With more people than ever attending university and employment opportunities diminishing thanks to COVID-19, it is more important than ever that graduates are prepared for the world of work.

By Elis Williams

A report published by the Office for National Statistics in 2016 showed that since 1992, the number of university students had doubled.

This huge increase in the numbers of people heading to university has inevitably led to a drop in the value attributed to university degrees by employers.

Because of this, a rift has developed between the expectations of graduates for their employment prospects and the reality of working life.

Of course, obtaining a degree does improve employment prospects for young people as well as improving salary expectations.

In the US at least, there is a clear correlation between higher levels of education and higher salaries.

A report from the US Bureau of Labour Statistics (BLS) found that the higher up the educational tree you go, the higher your salary expectations can be.

Quoted by Investopedia, the BLS said: “It is hard to quantify the full value of an education. But U.S. Bureau of Labor Statistics data consistently show that, in terms of dollars, education makes sense…the more you learn, the more you earn.”

This reality is echoed in the UK labour market, with the 2017 Graduate Labour Market Statistics finding that graduates earn more than their non-university educated counterparts.

Chief Executive of Universities UK, Alistair Jarvis commented in 2017 on the increased employability of graduates compared to non-graduates.

“These latest figures show that, on average, university graduates continue to earn substantially more than non-graduates and are more likely to be in employment. A university degree remains an excellent investment,” he said.

Though university can often represent a large investment on the part of students, it does, in most cases, turn out to be a useful return in terms of future earnings.

Unemployment

The rosier employment picture for graduates continues when you look at the actual numbers of people in gainful employment, and not just at their salaries.

In the US, the levels of unemployment decrease further up the levels of education, with PhD candidates showing the lowest levels.

The Institute of Student Employers found that in 2017, the graduate jobs market was expected to grow.

“University graduates are also in increasing demand from employers,” Alistair Jarvis said.

Graduate jobs, alongside almost all other jobs, will of course have been hugely affected by the Covid-19 crisis, with research by the Institute for Social and Economic Research at the University of Essex predicting over 6.5 million people could lose their jobs.

In regular times, the perks of getting a university degree in terms of jobs and salary prospects are indisputable.

But a degree doesn’t just provide monetary value, with many university courses focusing on the arts or nursing, which do not necessarily pay highly.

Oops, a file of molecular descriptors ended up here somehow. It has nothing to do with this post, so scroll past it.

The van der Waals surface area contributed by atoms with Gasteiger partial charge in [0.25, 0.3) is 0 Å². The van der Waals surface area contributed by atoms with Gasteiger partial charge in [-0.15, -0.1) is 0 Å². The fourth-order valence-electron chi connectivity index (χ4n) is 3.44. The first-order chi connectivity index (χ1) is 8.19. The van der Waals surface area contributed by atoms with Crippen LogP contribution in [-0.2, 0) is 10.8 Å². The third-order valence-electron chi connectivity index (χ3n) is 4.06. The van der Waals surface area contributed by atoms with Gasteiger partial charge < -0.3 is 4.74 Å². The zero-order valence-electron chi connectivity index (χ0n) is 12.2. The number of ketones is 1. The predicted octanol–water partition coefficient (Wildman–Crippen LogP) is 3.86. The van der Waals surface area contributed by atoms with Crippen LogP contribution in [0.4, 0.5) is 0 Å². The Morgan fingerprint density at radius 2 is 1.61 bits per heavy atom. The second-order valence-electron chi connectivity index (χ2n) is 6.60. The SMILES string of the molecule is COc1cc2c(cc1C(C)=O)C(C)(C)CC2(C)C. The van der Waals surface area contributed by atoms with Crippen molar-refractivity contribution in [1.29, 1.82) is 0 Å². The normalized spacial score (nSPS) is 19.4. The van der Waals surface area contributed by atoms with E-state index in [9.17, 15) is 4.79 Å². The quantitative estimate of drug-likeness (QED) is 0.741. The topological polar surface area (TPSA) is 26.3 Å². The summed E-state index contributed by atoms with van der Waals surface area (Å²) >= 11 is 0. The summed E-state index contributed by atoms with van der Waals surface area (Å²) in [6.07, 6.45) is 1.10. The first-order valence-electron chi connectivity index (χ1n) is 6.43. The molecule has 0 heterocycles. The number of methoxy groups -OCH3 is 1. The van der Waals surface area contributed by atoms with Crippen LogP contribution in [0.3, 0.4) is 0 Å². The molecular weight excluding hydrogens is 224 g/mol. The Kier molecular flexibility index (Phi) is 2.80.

“Many universities specialise in fields such as the arts, the creative industries, nursing and public sector professions that, despite making an essential contribution to society and the economy, pay less on average,” Alistair Jarvis said.

Expectations vs Reality

Despite the many perks of doing a university degree in terms of job security and the value held in graduate roles, there is a significant difference between what graduates expect of their jobs out of university, and what they actually get.

Many believe this is down to the disconnect between a university education and the reality of the working world.

Research has found that even A-Level students heading off to university for the first time don’t believe it will prepare them for the world of work, despite the rhetoric suggesting otherwise.

An AVADO study found that 44% of school leavers were of the opinion that their university degree would not prepare them for work.

Claire Whittingham, Chief Growth Officer at AVADO, believes that universities do not offer enough support for students in improving their employability.

“Most university courses are not created in response to employer demand or need, so students are leaving university without the required practical and technical skills to effectively enter the workforce,” she said.

This opinion is echoed in statistics relating to the retention of employees in graduate roles.

A study by the Institute of Graduate Recruiters in 2017 indicated that employers lose 16% of their intake within the first two years.

This could be down to a number of factors, but many would believe it points to a dissatisfaction graduates feel once they become aware of the realities of work.

University, for most students, is a chance to broaden minds and mature as individuals, but also to improve future employment prospects.

With many statistics showing university is, at times, failing in this respect, it may be time for universities to review how they prepare their graduates for life beyond the lecture hall.

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